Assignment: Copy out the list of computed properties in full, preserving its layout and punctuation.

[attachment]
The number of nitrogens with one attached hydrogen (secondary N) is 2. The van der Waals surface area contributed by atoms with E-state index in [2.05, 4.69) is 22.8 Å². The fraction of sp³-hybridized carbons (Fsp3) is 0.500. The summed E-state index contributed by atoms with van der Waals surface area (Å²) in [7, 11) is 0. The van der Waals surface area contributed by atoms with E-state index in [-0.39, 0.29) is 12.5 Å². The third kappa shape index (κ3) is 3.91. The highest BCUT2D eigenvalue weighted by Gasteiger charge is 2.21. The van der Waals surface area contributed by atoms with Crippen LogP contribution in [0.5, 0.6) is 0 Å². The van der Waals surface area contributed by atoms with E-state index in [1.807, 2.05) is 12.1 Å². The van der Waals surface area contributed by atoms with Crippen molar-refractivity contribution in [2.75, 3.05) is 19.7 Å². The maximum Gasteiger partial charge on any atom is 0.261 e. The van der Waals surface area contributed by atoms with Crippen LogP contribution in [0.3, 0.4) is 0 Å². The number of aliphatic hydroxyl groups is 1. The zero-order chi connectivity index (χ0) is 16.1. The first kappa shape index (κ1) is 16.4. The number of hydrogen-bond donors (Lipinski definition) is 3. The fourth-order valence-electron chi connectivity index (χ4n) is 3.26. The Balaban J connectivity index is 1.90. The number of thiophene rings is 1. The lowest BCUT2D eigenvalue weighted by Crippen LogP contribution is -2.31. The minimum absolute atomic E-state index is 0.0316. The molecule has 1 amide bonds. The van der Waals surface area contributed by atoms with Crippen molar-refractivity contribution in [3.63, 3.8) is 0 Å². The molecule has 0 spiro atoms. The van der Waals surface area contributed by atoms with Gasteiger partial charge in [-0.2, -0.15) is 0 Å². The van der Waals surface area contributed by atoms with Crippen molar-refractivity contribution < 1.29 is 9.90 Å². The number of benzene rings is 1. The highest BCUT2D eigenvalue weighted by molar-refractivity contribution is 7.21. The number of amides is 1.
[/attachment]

The number of nitrogens with one attached hydrogen (secondary N) is 2. The van der Waals surface area contributed by atoms with E-state index in [2.05, 4.69) is 22.8 Å². The fraction of sp³-hybridized carbons (Fsp3) is 0.500. The summed E-state index contributed by atoms with van der Waals surface area (Å²) in [7, 11) is 0. The van der Waals surface area contributed by atoms with E-state index in [-0.39, 0.29) is 12.5 Å². The third kappa shape index (κ3) is 3.91. The highest BCUT2D eigenvalue weighted by Gasteiger charge is 2.21. The van der Waals surface area contributed by atoms with Crippen LogP contribution in [0.5, 0.6) is 0 Å². The van der Waals surface area contributed by atoms with E-state index in [1.807, 2.05) is 12.1 Å². The van der Waals surface area contributed by atoms with Crippen molar-refractivity contribution in [2.75, 3.05) is 19.7 Å². The maximum Gasteiger partial charge on any atom is 0.261 e. The van der Waals surface area contributed by atoms with Crippen LogP contribution in [0.3, 0.4) is 0 Å². The number of aliphatic hydroxyl groups is 1. The zero-order chi connectivity index (χ0) is 16.1. The first kappa shape index (κ1) is 16.4. The number of hydrogen-bond donors (Lipinski definition) is 3. The fourth-order valence-electron chi connectivity index (χ4n) is 3.26. The Balaban J connectivity index is 1.90. The number of thiophene rings is 1. The lowest BCUT2D eigenvalue weighted by Crippen LogP contribution is -2.31. The minimum absolute atomic E-state index is 0.0316. The molecule has 1 amide bonds. The van der Waals surface area contributed by atoms with Crippen molar-refractivity contribution in [3.63, 3.8) is 0 Å². The molecule has 0 spiro atoms. The van der Waals surface area contributed by atoms with Gasteiger partial charge in [-0.2, -0.15) is 0 Å². The van der Waals surface area contributed by atoms with Crippen molar-refractivity contribution < 1.29 is 9.90 Å². The number of benzene rings is 1. The highest BCUT2D eigenvalue weighted by molar-refractivity contribution is 7.21. The number of amides is 1.